`I enjoyed and was challenged by reading this book, and learned from, and with, it. It is useful for browsing and for a deeper exploration of chosen topics. It offers a healthy enrichment for all who have a dynamic interest in the external and internal supervisory relationship. I warmly recommend it' - British Journal of Psychotherapy `This book is thoughtful, scholarly and very well written. The content is well set out in separate sections making it eminently readable. It is solidly based on psychoanalytic theory highlighting the transformational impact of a supervisory process that is embedded in the dyadic relationships formed by the supervised patient - supervisee and the supervisee - supervisor. This book has greatly enriched my understanding of the supervisory process and the organizational life in which it transpires. It will be a richly informative resource for all involved in supervisory work' - Gemma Corbett, Self & Society Based on the view that supervision is in itself both a developmental and a therapeutic process, Supervising Psychotherapy examines the fundamental knowledge needed to become a skilled and effective supervisor. Written by a highly experienced team of trainers and supervisors, the book explores the triangular relationship which exists between supervisor, therapist and the absent patient or client. It describes in depth the complex dynamics which characterise this relationship, while avoiding the pitfalls of unconsciously colluding with or controlling the supervisee. In supervising the practice of others, supervisors must draw not only on their experience as a therapist, but also on a firm understanding of how people learn and of how organisational factors can impinge on therapy and supervision. The book examines the interface between supervision and teaching and between supervision and organisation and offers guidance in relation to: · unconscious processes in supervision · the supervisory triangle · supervising groups · supervising short term therapy · ethical practice · timing and ending of supervision. For those who are in the process of becoming supervisors and for those who already practising, Supervision in Psychotherapy is an enlightening and thought-provoking read. Mary Banks, Christine Driver, Gertrud Mander, Edward Martin and John Stewart are all trained supervisors who have been or are currently involved in training others in supervision. All are members of the British Association for Psychoanalytic and Psychodynamic Supervision (BAPPS).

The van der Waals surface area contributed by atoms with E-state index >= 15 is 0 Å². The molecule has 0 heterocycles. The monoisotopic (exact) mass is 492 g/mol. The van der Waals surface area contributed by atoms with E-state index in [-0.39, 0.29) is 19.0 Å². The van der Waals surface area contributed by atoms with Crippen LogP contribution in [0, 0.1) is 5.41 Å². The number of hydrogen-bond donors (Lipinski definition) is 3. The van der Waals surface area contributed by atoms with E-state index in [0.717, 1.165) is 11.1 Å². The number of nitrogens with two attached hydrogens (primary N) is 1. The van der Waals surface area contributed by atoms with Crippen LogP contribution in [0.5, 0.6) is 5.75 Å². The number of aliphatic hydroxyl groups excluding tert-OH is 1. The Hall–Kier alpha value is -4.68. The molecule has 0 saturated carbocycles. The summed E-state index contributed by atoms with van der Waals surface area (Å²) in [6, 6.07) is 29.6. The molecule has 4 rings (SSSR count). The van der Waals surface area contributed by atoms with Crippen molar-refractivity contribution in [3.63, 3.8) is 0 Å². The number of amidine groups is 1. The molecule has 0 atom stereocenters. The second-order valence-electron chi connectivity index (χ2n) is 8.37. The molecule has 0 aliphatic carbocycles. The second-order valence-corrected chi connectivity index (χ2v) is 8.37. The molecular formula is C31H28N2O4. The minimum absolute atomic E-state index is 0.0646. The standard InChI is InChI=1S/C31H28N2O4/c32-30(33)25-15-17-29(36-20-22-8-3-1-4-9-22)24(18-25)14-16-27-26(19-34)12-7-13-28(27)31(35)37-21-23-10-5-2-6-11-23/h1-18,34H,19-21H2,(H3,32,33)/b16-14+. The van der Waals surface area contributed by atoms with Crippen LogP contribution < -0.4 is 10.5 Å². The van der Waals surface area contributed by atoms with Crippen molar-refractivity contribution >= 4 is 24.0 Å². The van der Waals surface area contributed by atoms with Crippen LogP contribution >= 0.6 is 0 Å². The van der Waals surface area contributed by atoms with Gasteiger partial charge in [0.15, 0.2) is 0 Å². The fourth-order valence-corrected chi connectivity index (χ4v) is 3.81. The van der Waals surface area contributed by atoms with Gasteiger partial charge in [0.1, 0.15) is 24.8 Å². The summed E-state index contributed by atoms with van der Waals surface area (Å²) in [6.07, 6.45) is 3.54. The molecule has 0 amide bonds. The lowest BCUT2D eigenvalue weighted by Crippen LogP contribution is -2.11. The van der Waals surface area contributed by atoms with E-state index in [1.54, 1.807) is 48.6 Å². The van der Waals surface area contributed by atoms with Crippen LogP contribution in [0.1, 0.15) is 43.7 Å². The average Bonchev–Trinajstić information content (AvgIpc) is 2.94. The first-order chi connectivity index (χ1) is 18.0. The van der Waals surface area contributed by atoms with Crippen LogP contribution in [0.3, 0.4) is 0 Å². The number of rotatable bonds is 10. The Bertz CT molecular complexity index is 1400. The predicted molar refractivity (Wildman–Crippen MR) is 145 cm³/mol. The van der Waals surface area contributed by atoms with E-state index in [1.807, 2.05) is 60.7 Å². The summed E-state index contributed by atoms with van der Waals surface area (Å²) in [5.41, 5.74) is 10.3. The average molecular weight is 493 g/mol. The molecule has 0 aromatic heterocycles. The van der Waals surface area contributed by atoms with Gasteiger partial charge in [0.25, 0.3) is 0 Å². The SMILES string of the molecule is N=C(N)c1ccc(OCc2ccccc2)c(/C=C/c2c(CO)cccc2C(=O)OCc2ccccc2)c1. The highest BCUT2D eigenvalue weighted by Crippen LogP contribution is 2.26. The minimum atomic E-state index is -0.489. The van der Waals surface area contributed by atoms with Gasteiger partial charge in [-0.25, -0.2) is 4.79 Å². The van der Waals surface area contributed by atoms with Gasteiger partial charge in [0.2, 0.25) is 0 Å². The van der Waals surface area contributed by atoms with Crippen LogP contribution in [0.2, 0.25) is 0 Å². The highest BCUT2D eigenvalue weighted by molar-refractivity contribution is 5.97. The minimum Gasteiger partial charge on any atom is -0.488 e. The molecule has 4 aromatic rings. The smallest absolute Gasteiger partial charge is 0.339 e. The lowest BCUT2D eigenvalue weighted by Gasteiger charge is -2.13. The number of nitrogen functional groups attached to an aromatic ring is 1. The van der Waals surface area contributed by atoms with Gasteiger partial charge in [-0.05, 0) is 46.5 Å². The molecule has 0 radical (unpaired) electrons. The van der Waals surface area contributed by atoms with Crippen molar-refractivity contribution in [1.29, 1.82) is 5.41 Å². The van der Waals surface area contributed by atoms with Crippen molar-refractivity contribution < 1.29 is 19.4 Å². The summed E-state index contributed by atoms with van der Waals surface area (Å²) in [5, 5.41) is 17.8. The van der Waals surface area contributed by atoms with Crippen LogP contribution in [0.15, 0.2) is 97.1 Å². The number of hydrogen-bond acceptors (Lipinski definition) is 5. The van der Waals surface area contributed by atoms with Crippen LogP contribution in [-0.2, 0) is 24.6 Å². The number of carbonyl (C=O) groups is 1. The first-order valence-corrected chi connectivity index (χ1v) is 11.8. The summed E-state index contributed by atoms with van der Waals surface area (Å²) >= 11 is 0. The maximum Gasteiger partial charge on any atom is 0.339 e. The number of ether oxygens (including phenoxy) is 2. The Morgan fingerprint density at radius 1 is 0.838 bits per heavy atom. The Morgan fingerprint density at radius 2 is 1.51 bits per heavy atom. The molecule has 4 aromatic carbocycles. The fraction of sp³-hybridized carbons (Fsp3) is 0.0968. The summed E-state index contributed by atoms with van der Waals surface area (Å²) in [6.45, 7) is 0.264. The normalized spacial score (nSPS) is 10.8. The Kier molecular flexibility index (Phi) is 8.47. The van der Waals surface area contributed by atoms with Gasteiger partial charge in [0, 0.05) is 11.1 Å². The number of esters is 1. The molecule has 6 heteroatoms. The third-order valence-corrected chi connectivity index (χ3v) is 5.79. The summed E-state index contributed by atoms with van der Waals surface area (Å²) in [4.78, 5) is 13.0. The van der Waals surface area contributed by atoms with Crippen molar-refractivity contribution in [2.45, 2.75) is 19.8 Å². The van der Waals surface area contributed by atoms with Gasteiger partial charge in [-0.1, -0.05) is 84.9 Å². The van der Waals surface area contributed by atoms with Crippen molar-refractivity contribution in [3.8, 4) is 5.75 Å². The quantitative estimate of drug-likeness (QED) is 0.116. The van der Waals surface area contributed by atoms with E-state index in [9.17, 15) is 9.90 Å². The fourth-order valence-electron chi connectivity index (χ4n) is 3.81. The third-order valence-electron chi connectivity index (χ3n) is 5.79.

This book presents an integrative relational model for psychotherapy supervision.
Thorough, integrative and comprehensive, the Handbook of Multicultural Counseling covers all major areas in the field: ethics, professional issues, research, theory, training, practice and emerging trends. In addition, rather than merely reviewing research, the book introduces innovative training and practice methods. With the editors and contributors drawn from culturally, ethnically and geographically diverse populations, the book will be an essential source for practitioners and trainees aiming to improve their competence in helping a multicultural clientele.